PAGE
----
"Akwaaba" rolls out welcome mat in West Cape May
WEST CAPE MAY - Monique Greenwood likes all things Victorian. This is what sent the New Yorker down the Garden State Parkway on numerous weekend getaways to the area's 19th century bed-and-breakfast inns.
Greenwood also likes all things African. She collects African art and furniture while posting folksy sayings from the continent on her walls.
You may be able to guess what happened when Greenwood became the first black person to open a bed-and-breakfast in the area.
It works. She has brought together this unusual combination of things Victorian and things African at her Akwaaba by the Sea Bed and Breakfast here on Broadway. There are real African spears on the walls alongside beds with Victorian canopies surrounding them.
"We furnished with antiques true to the Victorian period but we incorporated a lot of African-American touches," I think they mix nicely," Greenwood said.
The first touch is the name. 'Akwaaba' means 'welcome' in the language spoken by the Akan people of Ghana in West Africa. The welcome brings one into a 19th century house that normally would not sport lamps made of animal hide and tablecloths made from the bark of trees. The old Victorian picture frames on the wall are what one would expect from a bed and breakfast - but Greenwood has managed to find vintage photographs of African Americans to display in them.
Since poor people could not afford to have photographs taken of themselves in the early days of photography, Greenwood searches far and wide for such pictures. She sometimes doesn't even know who the people are.
"They're real collectibles now," Greenwood noted.
The decor is big on earth tones, and it's awfully relaxing in an age when bright colors seem to be everywhere, assaulting the senses. Handmade African art decorates the walls.
Greenwood does more than just collect. She knows the significance of African objects and symbols.
"These are cowrie shells. They are a symbol of fertility and a form of money exchange in Mali," Greenwood said.
The inn includes some real conversation pieces, such as the antique chicken coup - more like a maximum security prison for chickens - turned into a home entertainment center.
Greenwood, the former editor-in-chief of Essence magazine, the country's leading publication for black women, also offers guests a southern-style breakfast and afternoon tea out on the front porch. Sunset massages also are offered during the season.
Greenwood and her husband, Glenn Pogue, say they didn't really plan to get into the accommodations industry. She came here originally as a tourist and stayed at a bed and breakfast during a Christmastime visit. She ended up taking a course sponsored by the Mid-Atlantic Center for the Arts on how to own and operate a bed and breakfast.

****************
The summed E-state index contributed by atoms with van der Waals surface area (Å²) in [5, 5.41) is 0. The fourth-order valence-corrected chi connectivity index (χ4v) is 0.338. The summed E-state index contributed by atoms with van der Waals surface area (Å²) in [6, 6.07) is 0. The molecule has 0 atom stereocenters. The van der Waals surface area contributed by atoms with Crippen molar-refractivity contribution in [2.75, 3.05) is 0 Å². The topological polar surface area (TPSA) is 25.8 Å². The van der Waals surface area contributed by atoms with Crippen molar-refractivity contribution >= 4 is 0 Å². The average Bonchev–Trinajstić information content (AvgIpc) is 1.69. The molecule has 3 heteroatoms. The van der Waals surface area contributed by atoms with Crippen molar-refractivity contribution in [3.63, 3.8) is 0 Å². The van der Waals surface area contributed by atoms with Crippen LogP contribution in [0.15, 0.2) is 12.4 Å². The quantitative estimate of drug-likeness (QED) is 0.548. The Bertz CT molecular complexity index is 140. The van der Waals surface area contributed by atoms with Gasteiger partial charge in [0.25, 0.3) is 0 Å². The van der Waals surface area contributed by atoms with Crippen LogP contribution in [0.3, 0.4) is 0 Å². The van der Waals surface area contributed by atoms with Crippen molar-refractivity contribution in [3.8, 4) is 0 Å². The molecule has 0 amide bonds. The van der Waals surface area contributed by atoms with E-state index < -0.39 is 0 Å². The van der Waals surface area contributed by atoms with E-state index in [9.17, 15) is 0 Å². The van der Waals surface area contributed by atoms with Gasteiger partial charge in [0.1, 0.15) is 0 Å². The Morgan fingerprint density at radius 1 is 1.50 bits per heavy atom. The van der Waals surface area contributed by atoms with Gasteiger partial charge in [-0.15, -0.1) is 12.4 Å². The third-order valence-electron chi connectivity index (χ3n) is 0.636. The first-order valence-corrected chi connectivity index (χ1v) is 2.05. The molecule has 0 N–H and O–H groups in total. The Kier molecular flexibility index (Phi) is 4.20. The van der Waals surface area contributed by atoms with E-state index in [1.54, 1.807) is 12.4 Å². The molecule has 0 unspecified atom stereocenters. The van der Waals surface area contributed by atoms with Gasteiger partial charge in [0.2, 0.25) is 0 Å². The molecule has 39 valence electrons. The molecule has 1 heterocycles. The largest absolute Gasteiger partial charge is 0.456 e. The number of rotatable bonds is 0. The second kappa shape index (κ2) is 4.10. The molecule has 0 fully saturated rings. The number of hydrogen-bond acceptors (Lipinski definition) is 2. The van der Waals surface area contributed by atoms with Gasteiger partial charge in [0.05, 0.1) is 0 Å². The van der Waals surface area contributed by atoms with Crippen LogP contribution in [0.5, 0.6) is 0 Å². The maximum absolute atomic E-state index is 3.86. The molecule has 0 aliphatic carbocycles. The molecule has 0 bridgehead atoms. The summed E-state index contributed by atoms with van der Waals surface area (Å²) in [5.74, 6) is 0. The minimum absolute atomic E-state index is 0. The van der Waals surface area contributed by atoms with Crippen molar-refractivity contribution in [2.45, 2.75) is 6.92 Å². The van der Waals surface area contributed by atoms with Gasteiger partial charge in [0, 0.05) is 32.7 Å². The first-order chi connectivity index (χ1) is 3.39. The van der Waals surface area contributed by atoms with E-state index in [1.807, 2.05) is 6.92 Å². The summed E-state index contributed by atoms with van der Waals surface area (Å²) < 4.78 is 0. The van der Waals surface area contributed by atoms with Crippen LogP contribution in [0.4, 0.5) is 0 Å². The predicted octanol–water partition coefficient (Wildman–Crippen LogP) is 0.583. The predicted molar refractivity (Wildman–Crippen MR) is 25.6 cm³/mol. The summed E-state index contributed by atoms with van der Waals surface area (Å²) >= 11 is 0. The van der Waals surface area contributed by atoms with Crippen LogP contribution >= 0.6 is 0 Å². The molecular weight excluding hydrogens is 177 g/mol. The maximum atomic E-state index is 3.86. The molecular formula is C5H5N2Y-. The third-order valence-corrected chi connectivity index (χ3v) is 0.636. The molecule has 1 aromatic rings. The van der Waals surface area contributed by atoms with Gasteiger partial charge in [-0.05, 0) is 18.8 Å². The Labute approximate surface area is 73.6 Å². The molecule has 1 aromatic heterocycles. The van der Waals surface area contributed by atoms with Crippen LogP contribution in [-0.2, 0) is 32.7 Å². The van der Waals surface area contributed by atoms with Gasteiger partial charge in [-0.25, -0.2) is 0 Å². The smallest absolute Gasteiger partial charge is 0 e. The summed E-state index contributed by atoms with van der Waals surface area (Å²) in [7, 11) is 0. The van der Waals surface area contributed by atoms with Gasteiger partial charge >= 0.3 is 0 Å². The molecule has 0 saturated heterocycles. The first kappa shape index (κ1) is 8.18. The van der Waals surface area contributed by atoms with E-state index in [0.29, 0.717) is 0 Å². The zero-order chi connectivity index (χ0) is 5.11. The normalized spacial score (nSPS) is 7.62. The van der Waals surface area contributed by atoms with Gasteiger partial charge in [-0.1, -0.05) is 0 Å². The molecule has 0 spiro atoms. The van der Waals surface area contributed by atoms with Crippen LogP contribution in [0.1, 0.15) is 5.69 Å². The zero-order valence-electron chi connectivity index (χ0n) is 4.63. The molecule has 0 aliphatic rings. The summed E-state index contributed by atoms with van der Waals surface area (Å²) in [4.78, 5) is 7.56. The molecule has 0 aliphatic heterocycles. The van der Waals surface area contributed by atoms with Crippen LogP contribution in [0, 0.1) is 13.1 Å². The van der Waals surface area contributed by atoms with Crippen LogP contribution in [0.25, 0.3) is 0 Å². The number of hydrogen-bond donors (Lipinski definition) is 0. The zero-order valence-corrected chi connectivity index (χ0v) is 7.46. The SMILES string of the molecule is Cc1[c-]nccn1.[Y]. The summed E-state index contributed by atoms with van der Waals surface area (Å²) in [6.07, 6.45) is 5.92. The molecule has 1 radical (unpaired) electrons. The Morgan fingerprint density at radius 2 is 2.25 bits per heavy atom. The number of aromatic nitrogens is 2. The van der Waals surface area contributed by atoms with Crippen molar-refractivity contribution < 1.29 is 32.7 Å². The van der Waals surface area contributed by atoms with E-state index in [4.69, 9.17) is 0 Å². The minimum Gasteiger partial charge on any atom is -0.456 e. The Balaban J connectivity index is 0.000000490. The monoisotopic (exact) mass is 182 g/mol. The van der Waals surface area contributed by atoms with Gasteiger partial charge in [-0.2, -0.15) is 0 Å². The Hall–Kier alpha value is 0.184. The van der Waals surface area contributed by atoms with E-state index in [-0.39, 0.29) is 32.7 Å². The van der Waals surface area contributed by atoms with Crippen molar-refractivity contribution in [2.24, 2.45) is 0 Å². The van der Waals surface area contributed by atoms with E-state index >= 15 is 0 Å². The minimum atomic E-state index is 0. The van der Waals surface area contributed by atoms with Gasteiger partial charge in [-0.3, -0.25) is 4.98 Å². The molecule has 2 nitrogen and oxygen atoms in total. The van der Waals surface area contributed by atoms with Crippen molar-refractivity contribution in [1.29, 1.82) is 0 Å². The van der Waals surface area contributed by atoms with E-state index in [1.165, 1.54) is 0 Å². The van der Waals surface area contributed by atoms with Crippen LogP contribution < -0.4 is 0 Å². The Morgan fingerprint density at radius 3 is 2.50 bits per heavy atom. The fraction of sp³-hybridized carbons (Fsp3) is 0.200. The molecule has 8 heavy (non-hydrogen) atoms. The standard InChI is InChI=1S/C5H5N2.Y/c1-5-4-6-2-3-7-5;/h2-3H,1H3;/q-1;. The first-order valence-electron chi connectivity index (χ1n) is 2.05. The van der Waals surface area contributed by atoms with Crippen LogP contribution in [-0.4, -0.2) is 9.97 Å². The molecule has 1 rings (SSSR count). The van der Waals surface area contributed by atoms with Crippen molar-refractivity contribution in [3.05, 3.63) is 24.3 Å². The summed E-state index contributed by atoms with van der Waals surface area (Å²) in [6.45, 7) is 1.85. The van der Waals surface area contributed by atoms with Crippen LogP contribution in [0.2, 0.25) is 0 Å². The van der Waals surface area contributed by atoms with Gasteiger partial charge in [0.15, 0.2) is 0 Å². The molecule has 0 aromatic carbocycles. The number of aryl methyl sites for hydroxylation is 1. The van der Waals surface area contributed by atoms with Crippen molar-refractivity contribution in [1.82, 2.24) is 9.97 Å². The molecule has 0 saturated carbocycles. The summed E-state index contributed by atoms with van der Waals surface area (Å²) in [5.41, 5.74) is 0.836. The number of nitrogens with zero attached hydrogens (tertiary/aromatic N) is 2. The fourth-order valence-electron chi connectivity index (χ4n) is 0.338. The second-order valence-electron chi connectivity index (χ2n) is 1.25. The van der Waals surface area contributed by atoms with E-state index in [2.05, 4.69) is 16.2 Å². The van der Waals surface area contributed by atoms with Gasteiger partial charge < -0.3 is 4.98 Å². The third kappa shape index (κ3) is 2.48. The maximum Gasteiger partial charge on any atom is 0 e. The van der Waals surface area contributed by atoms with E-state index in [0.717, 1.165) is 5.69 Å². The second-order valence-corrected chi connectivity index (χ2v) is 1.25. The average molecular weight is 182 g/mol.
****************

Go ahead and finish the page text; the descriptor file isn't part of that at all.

The couple was so inspired they opened the Akwaaba Mansion Bed and Breakfast in an abandoned Victorian mansion in the Bedford-Stuyvesant section of Brooklyn. They eventually opened a café and coffee house nearby, helping revive the depressed neighborhood.
Greenwood and Pogue continued visits to Cape May. In fact, it was one such visit that convinced them to open Akwaaba by the Sea.
Greenwood was under pressure at the time. Besides being editor of Essence, she was running the Bedford-Stuyvesant businesses and struggling with her book "Having What Matters: The Black Woman's Guide To Creating the Life You Really Want." She also was trying to organize her own 40th birthday party, where she would have to entertain hundreds of guests.
"It became overwhelming for me," Greenwood recalled.
She said she started to become jealous of the guests staying at her bed and breakfast, so she left Brooklyn and headed down to Cape May for her own stay at a B&B. She brought her laptop to work on what has now become a best-selling book.
"It was like everything started to flow. I was writing my book on what really matters and I realized it has to start with you, then your cup can overflow to others. I decided to leave my job and my steady paycheck," Greenwood said.
She also decided she wanted to retire in Cape May, so she started looking for a bed and breakfast to open here that eventually could be her home. The ones a real estate agent showed her in Cape May were selling for close to $1 million, so she settled on a bed and breakfast in West Cape May that is still only four blocks from the ocean.
Greenwood and Pogue opened the doors Memorial Day weekend and had a 90 percent occupancy rate over the summer. They are just getting around to naming the rooms, a bed and breakfast tradition, and they will be dedicated at a special ceremony today. The rooms are named after prominent African Americans from the area. Greenwood said she picked a mix of male and female, living and dead, to name the rooms. They include:
William J. Moore, a local tennis instructor who during segregation became the first principal for West Cape May's school for black children.
Stephen Smith, founder of the African Methodist Episcopal Church in Cape May.
Woody Woodland, co-founder of the famed Cape May Jazz Festival who now, at the age of 72, is training to be a boxer.
Dolly Nash, former owner of Cape May's Planter Motel, granddaughter of Civil War General Robert Small and wife of local historian John Nash.
Helen Dickerson, the celebrated cook at the Chalfonte Hotel, noted for her southern cuisine.
Jack Vasser and Robert Jackson share a room. Vasser was Cape May County's first black mayor. Jackson is West Cape May's current mayor.
And the carriage house will be named for Dr. Edgar Arthur Draper, Cape May's first black doctor.